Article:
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[[{{{domain}}}]] > [[{{{superregnum}}}]] > Plantae > [[{{{subregnum}}}]] > [[{{{superdivisio}}}]] > [[{{{superphylum}}}]] > [[]] > [[{{{phylum}}}]] > [[{{{subdivisio}}}]] > [[{{{subphylum}}}]] > [[{{{infraphylum}}}]] > [[{{{microphylum}}}]] > [[{{{nanophylum}}}]] > [[{{{superclassis}}}]] > [[]] > [[{{{subclassis}}}]] > [[{{{infraclassis}}}]] > [[{{{superordo}}}]] > [[]] > [[{{{subordo}}}]] > [[{{{infraordo}}}]] > [[{{{superfamilia}}}]] > Chloranthaceae > [[{{{subfamilia}}}]] > [[{{{supertribus}}}]] > [[{{{tribus}}}]] > [[{{{subtribus}}}]] > [[{{{genus}}}]] {{{subgenus}}} {{{sectio}}} {{{series}}} {{{species}}} {{{subspecies}}} var. {{{cultivar}}}

Standard Cyclopedia of Horticulture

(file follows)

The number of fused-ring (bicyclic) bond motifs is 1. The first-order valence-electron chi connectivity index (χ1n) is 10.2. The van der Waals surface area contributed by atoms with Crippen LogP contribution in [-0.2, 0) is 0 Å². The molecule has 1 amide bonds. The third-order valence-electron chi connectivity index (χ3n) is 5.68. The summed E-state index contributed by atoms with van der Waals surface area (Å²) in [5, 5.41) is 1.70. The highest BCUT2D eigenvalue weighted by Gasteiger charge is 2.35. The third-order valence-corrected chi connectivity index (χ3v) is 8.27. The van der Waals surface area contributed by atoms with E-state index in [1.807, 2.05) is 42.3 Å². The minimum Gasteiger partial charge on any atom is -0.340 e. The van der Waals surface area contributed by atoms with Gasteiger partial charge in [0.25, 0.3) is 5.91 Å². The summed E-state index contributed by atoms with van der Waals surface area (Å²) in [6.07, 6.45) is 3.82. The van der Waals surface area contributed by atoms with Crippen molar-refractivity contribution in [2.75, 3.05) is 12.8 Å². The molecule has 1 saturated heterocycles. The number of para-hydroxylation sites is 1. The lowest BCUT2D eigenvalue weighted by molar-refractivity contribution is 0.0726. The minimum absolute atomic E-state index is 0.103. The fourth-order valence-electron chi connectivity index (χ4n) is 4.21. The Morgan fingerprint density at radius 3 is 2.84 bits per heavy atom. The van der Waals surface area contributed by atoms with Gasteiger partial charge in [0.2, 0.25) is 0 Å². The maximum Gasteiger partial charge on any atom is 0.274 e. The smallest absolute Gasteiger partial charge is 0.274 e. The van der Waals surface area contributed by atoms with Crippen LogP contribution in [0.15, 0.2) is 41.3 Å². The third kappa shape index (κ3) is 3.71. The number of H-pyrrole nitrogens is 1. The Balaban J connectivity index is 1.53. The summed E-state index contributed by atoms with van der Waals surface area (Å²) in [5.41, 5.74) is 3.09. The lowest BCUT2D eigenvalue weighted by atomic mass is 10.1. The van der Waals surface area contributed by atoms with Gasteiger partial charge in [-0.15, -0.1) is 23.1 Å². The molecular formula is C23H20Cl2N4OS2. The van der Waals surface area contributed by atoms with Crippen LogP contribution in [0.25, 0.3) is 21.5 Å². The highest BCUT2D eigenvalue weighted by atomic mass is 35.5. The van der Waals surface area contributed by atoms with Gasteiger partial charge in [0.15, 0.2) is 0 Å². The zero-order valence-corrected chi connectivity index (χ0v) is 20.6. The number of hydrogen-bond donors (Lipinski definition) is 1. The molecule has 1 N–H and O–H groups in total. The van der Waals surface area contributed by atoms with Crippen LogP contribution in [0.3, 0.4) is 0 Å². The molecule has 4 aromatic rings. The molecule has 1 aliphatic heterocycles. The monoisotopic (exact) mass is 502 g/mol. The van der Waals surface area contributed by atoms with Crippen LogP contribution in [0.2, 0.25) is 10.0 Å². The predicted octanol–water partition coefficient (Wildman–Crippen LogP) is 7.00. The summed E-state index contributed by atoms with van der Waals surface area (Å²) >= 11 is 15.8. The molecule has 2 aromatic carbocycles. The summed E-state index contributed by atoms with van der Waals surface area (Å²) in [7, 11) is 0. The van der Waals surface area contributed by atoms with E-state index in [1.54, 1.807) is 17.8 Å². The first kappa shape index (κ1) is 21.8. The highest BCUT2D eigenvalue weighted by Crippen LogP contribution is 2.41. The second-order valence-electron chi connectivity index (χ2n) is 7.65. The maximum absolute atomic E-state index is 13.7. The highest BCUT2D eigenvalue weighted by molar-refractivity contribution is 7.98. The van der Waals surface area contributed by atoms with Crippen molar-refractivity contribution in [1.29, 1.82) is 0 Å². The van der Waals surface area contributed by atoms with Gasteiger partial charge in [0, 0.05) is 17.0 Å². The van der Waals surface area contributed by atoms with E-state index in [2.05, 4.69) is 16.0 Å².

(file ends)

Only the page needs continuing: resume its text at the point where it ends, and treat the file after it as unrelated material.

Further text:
Chloranthaceae (from the genus Chloranthus, signifying green flowers). Chloranthus Family. Fig. 14. Herbs, shrubs or trees: leaves opposite: flowers bisexual or unisexual, regular, very small, subtended by bracts, and mostly borne in spikes; perianth 0; stamens in the bisexual flowers 1-3, united with each other and with the ovary; in the staminate inflorescence inserted on a common axis and forming a spike; carpels 1, with 1 pendent ovule; stigma sessile: fruit drupaceous.

Three genera and about 35 species occur, in tropical America, East Asia, and the islands of the Pacific Ocean. The family is related to the Piperaceae and Saururaceae. The opposite leaves, the few stamens, which are often unilaterally united with the 1-celled ovary, and the suspended ovule, are peculiar.

The roots of Chloranthus officinalis have a camphor-like odor, and are used in the East as a febrifuge.

One species of Chloranthus is grown in greenhouses for foliage and berries.CH

The above text is from the Standard Cyclopedia of Horticulture. It may be out of date, but still contains valuable and interesting information which can be incorporated into the remainder of the article. Click on "Collapse" in the header to hide this text.



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